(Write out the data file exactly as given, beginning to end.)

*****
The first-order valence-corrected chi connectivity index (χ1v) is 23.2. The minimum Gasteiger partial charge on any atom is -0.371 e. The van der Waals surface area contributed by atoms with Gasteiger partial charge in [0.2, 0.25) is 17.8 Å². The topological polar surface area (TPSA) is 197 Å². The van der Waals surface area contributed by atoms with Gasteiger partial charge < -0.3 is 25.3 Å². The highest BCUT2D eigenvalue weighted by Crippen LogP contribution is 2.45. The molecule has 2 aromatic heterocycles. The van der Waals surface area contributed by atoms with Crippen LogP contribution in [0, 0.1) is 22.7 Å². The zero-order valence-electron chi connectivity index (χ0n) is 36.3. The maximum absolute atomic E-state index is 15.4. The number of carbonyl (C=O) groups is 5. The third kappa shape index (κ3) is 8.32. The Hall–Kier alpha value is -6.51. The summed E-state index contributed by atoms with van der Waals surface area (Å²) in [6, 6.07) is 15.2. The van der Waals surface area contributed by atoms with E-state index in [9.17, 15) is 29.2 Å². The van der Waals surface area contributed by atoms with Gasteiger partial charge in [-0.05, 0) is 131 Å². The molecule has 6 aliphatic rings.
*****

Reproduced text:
The first-order valence-corrected chi connectivity index (χ1v) is 23.2. The minimum Gasteiger partial charge on any atom is -0.371 e. The van der Waals surface area contributed by atoms with Gasteiger partial charge in [0.2, 0.25) is 17.8 Å². The topological polar surface area (TPSA) is 197 Å². The van der Waals surface area contributed by atoms with Gasteiger partial charge < -0.3 is 25.3 Å². The highest BCUT2D eigenvalue weighted by Crippen LogP contribution is 2.45. The molecule has 2 aromatic heterocycles. The van der Waals surface area contributed by atoms with Crippen LogP contribution in [0, 0.1) is 22.7 Å². The zero-order valence-electron chi connectivity index (χ0n) is 36.3. The maximum absolute atomic E-state index is 15.4. The number of carbonyl (C=O) groups is 5. The third kappa shape index (κ3) is 8.32. The Hall–Kier alpha value is -6.51. The summed E-state index contributed by atoms with van der Waals surface area (Å²) in [6, 6.07) is 15.2. The van der Waals surface area contributed by atoms with E-state index in [9.17, 15) is 29.2 Å². The van der Waals surface area contributed by atoms with Gasteiger partial charge in [-0.05, 0) is 131 Å². The molecule has 6 aliphatic rings.